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Timothy Hartz

UC Davis Cooperative Extension Vegetable Specialist


Honoree Tim Hartz (& Richard Smith), 2018
Tim Hartz was raised in Dayton, Ohio, and earned a degree in biology from nearby Bowling Green University.  His career in agriculture began with a master’s degree in horticulture from Colorado State University, followed by a Ph.D. from Virginia Tech.  Tim joined the faculty of Texas A&M in 1981 as an Extension Horticulture Specialist, working with the vegetable industry in the Rio Grande Valley.  Six years later he became the production manager for the division of Chiquita Brands that sourced melons and citrus from Texas, Mexico and various locations throughout Central America.

Tim joined the University of California in 1989 as an Extension Vegetable Specialist, briefly at UC Riverside before transferring to UC Davis.  Dr. Hartz remained in that position until his retirement in 2017.  In his 28 years as an Extension Specialist, Tim collaborated and supported UC farm advisors in all vegetable growing regions of the state. Tim’s work on a wide range of crops and issues was a classic example of the right person at the right time. His research program and close working relationships with farm advisors, crop advisers and growers facilitated the movement of the vegetable industry to an elevated level of understanding of nutrient and irrigation management.

Tim introduced the soil nitrate quick test to the state in the early 1990’s and developed this technique for both cool and warm season vegetable production systems. It facilitated an understanding of the value of residual soil nitrate and its importance to crop growth and yield. This concept now stands as a key practice used by the vegetable industry to improve nitrogen use efficiency. Initially many growers rejected this technique, but Tim knew that change was coming to the vegetable industry. He took short sabbaticals to Oregon in 2001 and to Florida in 2005 to study newly enacted water quality regulations and how they affected growers. He rightfully understood that California would follow suit. As a result, when the regional water quality control boards began enforcing the agricultural discharge waiver under the Porter-Cologne Act, Tim was able to help the California industry begin the long process of complying with the new sets of regulations impacting key vegetable production regions of the state, such as the Central Valley’s Region 5 and the Central Coast’s Region 3. Tim’s focus was helping growers comply by improving nutrient management efficiency with practical solutions.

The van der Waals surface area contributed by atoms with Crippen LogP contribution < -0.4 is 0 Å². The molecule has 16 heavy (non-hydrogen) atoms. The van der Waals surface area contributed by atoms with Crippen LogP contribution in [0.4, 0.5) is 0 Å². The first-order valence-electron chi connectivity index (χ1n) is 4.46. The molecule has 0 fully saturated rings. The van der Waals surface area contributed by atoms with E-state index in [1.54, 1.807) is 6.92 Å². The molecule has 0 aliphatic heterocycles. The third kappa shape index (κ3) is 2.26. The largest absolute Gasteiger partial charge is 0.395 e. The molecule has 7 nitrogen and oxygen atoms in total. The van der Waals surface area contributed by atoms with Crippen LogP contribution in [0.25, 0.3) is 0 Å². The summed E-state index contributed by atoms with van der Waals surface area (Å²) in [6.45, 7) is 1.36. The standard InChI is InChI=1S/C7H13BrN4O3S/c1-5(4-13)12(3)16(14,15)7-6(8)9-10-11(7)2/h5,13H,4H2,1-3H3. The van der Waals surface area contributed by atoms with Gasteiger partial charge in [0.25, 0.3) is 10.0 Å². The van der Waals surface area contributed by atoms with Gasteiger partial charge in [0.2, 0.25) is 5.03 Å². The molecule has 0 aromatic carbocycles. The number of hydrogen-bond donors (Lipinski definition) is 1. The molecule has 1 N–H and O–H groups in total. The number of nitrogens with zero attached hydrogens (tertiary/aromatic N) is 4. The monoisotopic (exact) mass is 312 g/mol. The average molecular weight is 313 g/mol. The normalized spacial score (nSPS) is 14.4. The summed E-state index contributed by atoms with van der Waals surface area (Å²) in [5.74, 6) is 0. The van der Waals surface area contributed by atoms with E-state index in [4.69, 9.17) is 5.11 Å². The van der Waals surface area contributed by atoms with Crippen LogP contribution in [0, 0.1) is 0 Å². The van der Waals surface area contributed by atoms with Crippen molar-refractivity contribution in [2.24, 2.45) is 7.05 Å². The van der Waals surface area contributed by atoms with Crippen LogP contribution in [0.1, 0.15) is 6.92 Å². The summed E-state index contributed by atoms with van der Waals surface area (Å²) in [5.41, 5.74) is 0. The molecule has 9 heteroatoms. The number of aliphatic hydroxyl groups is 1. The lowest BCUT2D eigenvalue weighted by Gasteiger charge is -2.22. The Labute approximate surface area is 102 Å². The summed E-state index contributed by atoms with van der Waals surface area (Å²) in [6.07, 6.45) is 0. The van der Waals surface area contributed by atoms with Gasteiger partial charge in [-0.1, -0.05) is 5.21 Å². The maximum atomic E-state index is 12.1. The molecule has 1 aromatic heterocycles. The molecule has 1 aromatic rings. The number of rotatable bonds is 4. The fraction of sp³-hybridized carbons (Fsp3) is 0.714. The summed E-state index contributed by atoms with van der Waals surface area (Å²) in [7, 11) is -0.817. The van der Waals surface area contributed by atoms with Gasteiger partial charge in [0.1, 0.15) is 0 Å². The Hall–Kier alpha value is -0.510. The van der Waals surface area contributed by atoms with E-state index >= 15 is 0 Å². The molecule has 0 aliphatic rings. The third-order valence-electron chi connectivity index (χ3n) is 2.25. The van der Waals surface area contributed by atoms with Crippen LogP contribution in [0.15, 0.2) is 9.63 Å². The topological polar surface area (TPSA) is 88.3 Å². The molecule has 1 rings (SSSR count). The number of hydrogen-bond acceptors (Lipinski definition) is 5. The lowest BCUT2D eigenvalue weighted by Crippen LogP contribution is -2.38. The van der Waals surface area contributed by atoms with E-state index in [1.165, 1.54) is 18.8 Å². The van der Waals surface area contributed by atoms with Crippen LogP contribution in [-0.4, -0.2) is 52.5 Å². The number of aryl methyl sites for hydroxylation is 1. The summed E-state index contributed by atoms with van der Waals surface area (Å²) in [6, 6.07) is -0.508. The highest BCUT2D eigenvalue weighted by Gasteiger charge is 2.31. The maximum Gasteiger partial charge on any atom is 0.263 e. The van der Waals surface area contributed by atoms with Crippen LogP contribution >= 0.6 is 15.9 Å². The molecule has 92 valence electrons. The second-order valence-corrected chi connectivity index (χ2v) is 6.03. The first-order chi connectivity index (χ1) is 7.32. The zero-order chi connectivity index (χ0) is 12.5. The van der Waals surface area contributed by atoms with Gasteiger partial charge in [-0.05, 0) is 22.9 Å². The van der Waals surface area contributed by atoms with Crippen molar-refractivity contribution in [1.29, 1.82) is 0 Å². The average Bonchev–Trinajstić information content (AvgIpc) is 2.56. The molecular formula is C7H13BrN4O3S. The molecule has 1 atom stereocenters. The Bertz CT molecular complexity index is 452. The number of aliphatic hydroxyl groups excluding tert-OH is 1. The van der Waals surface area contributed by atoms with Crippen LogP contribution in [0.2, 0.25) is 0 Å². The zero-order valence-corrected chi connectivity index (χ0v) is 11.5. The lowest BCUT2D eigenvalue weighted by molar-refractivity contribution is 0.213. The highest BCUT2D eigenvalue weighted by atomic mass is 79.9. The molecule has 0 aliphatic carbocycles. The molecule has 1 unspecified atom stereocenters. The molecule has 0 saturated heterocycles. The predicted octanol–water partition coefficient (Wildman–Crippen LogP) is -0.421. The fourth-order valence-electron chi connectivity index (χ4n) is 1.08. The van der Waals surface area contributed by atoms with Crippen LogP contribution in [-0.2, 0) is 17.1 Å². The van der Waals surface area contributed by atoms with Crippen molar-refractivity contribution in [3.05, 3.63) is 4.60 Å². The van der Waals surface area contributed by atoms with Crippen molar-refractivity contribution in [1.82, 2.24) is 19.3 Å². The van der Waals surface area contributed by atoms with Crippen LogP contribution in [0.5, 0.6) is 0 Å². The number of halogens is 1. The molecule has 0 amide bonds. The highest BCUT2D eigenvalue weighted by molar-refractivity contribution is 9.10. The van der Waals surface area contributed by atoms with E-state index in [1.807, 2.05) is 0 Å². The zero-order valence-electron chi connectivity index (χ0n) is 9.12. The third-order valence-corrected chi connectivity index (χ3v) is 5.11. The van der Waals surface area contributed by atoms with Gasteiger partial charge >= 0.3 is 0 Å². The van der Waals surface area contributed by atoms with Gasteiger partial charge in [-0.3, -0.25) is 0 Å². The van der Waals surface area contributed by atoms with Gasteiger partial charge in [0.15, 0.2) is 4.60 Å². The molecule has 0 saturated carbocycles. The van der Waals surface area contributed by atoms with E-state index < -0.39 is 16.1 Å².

Although Tim is probably best known for the soil nitrate quick test, his research program greatly improved our understanding of crop nutrient requirements for commercial vegetable production. Examples include nitrate mineralization in California soils, crop residue mineralization, mitigation of nitrate in tile drain water, nitrogen, phosphorus, potassium and calcium nutrition of vegetables including for organic production, yellow-shoulder disorder of processing tomatoes and irrigation management of vegetables, especially helping processing tomato growers make the transition from furrow to drip irrigation while balancing yield with fruit quality. All of these research projects have Tim’s distinctive fingerprint of keen insights leading to practical and economical solutions. Tim was patient with those who sought his counsel for their notion of management solutions to nutrient issues in California vegetables and always provided clear insight into the science and what was practical.

Tim was the mentor to a whole cohort of farm advisors, crop consultants, growers, and graduate students. He chaired the UC vegetable crops work group and was the UC liaison officer to the

California Melon Research Board. He was a key contact to advise agency and regulatory staff on issues of nutrient management and compliance with the water quality regulations and his patient guidance and clear explanations were greatly valued.  He served on the board of the California Certified Crop Advisor program, helped revise the CCA exam and developed the training program for the CCA N management certification. Tim was the key speaker on nutrient management at over 500 grower meetings, trainings and field days, as well as at statewide and scientific conferences. He wrote numerous publications on nutrient and irrigation management that will serve as the basis of our understanding on these subjects for many years to come. We are fortunate that Tim summarized his substantial research in a forthcoming UCANR publication, “Efficient nutrient management in California Vegetable Production”. Everyone interested in nutrient management should have a copy of this book, as it provides a clear summary of the insights Tim brought to the area of nutrient management over his career.

In retirement Tim is active consulting with the South San Joaquin Valley Water Quality Coalition on their response to water quality regulatory challenges. He enjoys biking adventures with his wife, Marcia, and trying to remember how to play golf.

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